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SSAI Targets Science for Societal Benefit
NASA’s Black Marble product, which is developed, maintained, and managed by the Black Marble science team, including SSAI scientist Dr. Ranjay M. Shrestha, is actively used by multiple government and scientific agencies to measure the impacts of natural disasters on the electricity grid, monitor the effects of conflict and population displacement, map out urbanization, track electrification and light pollution, and understand activity patterns within human settlements.
Our SSAI scientist plays a critical role on the Black Marble science team in maintaining the quality of the product, curating the website for the latest product updates, providing end-user training and support, and developing special products and images for disaster response and outreach efforts.
NASA’s Black Marble nighttime lights product suite (VNP46) is derived from the Visible Infrared Imaging Radiometer Suite (VIIRS) Day/Night Band (DNB) onboard the Suomi National Polar-orbiting Platform (SNPP). The product is routinely made available through the NASA Level 1 and Atmosphere Archive and Distribution System (LAADS) Distributed Active Archive Center (DAAC). The Black Marble science team developed the NASA Black Marble algorithm to convert raw imagery into science-quality cloud-free daily global nighttime light data that has been corrected for non-anthropogenic light sources (e.g., moonlight, airglow, auroras), atmospheric constituents (e.g., dust, haze, cloud), and surface reflection effects (e.g., snow, fire, vegetation cover).
These corrections provide superior retrieval of nighttime light observations enabling quantitative analyses of daily, seasonal, and annual variations of outdoor lighting on a global scale. The standard (Level 3 daily) and multi-date composite products are available at 500 m spatial resolution from January 2012 to present. The standard products are being processed daily, within 3-5 hours after acquisition, and can be utilized as an efficient tool for both rapid assessments and long-term monitoring.
The product is being routinely generated to enable near-real-time applications of the data, in addition to long-term fundamental research.
The product suite has been used to assess disruptions in energy infrastructure and utility services following major disasters, as well as to track progress as these services are slowly restored. Examples include but are not limited to: Hurricane Maria in Puerto Rico (2017), Hurricanes Florence and Michael in North Carolina and Florida, respectively (2018); as well as Cyclone Idai, Cyclone Fani, and Hurricane Dorian in Mozambique, India, and the Bahamas (2019), respectively. Subsequently, the data was used to analyze the relationship between restoration rates in terms of days without electricity and the remoteness of communities from major cities. Notably, during Hurricane Florence, soldiers at the U.S. Army’s Fort Bragg facility were able to obtain the pre-and post-event mapping of Black Marble power outage images directly from their cell phones and use them to assess power outages on their army base. These rapid assessment maps were available to soldiers in near-real-time and allowed the base to maintain security despite the outages.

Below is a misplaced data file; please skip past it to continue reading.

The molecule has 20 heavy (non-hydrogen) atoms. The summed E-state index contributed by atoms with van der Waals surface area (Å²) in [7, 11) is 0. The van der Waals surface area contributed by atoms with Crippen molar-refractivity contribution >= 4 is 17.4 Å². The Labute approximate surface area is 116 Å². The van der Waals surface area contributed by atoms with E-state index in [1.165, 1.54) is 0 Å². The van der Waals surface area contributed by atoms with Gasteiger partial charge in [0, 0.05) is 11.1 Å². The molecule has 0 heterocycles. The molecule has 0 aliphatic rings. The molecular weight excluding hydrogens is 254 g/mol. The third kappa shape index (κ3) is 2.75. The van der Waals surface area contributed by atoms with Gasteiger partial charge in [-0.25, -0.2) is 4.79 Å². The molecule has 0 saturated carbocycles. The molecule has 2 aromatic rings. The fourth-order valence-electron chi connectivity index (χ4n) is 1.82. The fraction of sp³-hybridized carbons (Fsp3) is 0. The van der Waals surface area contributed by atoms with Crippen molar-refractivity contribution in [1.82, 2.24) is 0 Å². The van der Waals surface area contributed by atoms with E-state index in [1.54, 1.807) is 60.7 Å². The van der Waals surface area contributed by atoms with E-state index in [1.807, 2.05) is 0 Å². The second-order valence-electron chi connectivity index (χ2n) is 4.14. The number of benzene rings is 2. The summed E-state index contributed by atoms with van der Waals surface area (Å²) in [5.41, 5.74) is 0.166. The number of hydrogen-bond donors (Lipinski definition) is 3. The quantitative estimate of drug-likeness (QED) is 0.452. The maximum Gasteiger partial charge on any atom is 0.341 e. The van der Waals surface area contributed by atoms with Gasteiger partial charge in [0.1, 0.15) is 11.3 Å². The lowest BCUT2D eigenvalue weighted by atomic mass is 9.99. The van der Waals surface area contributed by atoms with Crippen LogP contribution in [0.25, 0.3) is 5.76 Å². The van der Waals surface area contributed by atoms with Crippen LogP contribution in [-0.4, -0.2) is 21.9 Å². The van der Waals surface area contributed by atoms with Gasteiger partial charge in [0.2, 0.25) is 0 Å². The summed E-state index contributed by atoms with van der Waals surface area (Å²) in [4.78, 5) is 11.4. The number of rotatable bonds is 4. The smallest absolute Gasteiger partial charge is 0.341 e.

In addition, the product also played an integral role in producing power outage maps during the unprecedented Texas winter storm of 2020-2021, where the outage spanned the entire state of Texas - the only state in the US that has isolated its power grid from the rest of the country.
In the context of research, the Black Marble product has also been instrumental in assessing human-driven patterns, allowing researchers to gain a new perspective on the impacts of human activity on Earth. Scientists can tell not only where infrastructure is, but how frequently various parts are being used and how human settlements are growing and changing over time. This allows scientists to tackle important questions surrounding urbanization, such as whether cities are becoming more or less sustainable, how they are consuming resources, and what drives human movement around the globe.
Most recently, Black Marble has been used to monitor the impacts of the ongoing global COVID-19 pandemic. During the beginning stages of the outbreak, the Black Marble product-derived images were able to capture the shutdown impact of businesses and transportation in Wuhan - ground zero of the outbreak - and around the Hubei province in central China. Black Marble was also one of the four research projects selected/funded for the study on COVID-19 impacts through NASA’s Rapid Response and Novel Research in Earth Science (RRNES) initiative. Furthermore, Black Marble was included as one of the socio-economic indicators in the tri-agency COVID-19 Dashboard - a concerted effort between the European Space Agency (ESA), Japan Aerospace Exploration Agency (JAXA), and NASA. The dashboard combines the resources, technical knowledge, and expertise of the three partner agencies to strengthen our global understanding of the environmental and economic effects of the COVID-19 pandemic. The nighttime light observations were employed to track socio-economic indicators by providing information about variations in energy use, migration, and transportation in response to social distancing and lockdown measures.
Given the societal benefits and research applications Black Marble has to offer, SSAI is proud to be part of the various aspects of its success. Our SSAI scientist plays a critical role on the Black Marble science team in maintaining the quality of the product, curating the website for the latest product updates, providing end-user training and support, and developing special products and images for disaster response and outreach efforts. SSAI is honored to be contributing to such a valuable project and looks forward to extending our support well into the future.